A pinata of Donald Trump gets whacked at an office Christmas Party in Portland, Oregon, in December 2016.

A pinata of Donald Trump gets whacked at an office Christmas Party in Portland, Oregon, in December 2016.

An Oregon woman has quit her job after attending an office Christmas party at which employees held what she believes is a lynching in effigy of President-elect Donald Trump.

Sarah Mykkanen

Sarah Mykkanen

Sarah Mykkanen of Portland was at the holiday celebration this month put on by three establishments with joint ownership: Roscoe’s, Stein Haus and Miyamoto Sushi.

The party featured a piñata made to resemble Trump, and those attending took turns using a baseball bat to whack the figurine in the groin and elsewhere.

“In horror I watched as they strung a thick rope over a beam, with a noose tightly tied on one end. They held up the effigy of Trump, and put the noose around his neck,” Mykkanen wrote in an essay to Willamette Week, a weekly alternative newspaper in Portland.

“The room filled with my white co-workers became a lynch mob when they started chanting ‘lynch him!’ and ‘lynch the b-tch!’ People were laughing and taking snapchats and cheering as they swung around the effigy of Trump from a noose.”

See video of the event:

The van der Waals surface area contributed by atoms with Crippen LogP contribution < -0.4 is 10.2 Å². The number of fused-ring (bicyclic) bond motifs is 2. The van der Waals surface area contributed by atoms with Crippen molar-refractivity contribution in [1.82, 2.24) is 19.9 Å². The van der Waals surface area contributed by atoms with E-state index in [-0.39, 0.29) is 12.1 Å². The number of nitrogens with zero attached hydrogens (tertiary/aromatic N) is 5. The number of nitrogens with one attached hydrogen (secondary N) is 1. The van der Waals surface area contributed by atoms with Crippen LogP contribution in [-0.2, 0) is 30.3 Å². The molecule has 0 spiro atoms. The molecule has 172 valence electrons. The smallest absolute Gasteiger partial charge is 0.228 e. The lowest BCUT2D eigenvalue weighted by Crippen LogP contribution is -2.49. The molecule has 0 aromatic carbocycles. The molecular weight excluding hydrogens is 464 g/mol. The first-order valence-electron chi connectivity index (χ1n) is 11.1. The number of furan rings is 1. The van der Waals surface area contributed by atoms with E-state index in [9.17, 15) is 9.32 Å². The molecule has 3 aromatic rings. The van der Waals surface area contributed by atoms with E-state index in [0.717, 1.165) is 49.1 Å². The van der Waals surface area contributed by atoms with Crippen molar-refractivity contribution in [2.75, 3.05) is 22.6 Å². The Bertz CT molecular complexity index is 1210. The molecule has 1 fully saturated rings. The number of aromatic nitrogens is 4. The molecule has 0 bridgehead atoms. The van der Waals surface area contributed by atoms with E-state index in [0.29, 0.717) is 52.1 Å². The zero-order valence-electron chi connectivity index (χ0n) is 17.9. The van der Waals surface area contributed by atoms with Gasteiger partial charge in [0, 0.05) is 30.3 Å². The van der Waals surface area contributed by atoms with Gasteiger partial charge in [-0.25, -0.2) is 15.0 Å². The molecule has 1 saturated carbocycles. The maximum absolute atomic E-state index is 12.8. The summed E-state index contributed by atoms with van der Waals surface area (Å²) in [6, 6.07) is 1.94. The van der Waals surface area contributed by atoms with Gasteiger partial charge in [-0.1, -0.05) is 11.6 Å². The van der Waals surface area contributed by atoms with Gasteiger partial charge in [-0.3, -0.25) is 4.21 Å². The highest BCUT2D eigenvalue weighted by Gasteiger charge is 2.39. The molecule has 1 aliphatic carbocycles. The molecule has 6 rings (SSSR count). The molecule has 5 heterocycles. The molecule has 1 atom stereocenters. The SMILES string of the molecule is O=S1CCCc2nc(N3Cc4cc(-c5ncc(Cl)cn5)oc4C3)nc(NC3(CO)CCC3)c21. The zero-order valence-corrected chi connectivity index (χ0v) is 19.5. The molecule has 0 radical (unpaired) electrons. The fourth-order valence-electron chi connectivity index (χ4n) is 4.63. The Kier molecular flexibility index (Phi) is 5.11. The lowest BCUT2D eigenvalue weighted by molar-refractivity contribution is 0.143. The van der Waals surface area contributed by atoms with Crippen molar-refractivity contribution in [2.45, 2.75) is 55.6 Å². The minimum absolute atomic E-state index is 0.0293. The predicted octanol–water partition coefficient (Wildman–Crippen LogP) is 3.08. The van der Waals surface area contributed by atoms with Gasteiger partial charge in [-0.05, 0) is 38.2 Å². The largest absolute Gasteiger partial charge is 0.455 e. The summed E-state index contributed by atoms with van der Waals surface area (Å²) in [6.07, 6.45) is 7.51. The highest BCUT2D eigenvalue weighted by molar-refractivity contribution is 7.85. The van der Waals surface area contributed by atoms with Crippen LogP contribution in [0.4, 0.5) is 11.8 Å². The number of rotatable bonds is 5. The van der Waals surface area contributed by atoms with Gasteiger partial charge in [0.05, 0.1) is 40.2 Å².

Mykkanen continued:

Standing in that crowd was one of the most terrifying moments of my life, and something I never thought I would experience in this country. I was getting flashes from history; saw my coworkers with pointy white hats and robes, as they gutturally and repeatedly chanted, “Lynch him!”

[Two people] brought out a metal baseball bat. Each took turns swinging and hitting Trump, but not like they were trying to get candy from a piñata. There was no blindfold, no moving the piñata. They each took turns swinging the bat and hitting the effigy between the legs. Someone shouted “hit him in the p-ssy!”

My head was spinning, my skin was crawling, I felt like I was going to vomit, none of this was okay. Could no one else see how wrong this was?”

Jeremy Lewis, the owner of Roscoe’s, told the paper the piñata had been purchased by an employee, and a rope was holding it up, not a noose.

“I understand it had an effect on her and I don’t want to diminish that, but at the same time, it was a piñata, and you hit it,” Lewis said. “People had been drinking. I can’t attest to what everyone was saying, but I didn’t hear anyone say anything about lynching and the vibe was certainly not pro-lynching.”

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Video taken by Mykkanen shows one man yelling, “Lynch him” and another saying, “Hit him in the p-ssy.”

Mykkanen told Willamette Week she was attending the party with her bi-racial boyfriend, proving her a different perspective.

She indicated:

Could no one else see how wrong this was? I was so ashamed to be associated with these people, and regretted subjecting my boyfriend to this. He was standing next to me, the only black man the room; I could only imagine how terrible he felt to witness such a scene and crowd.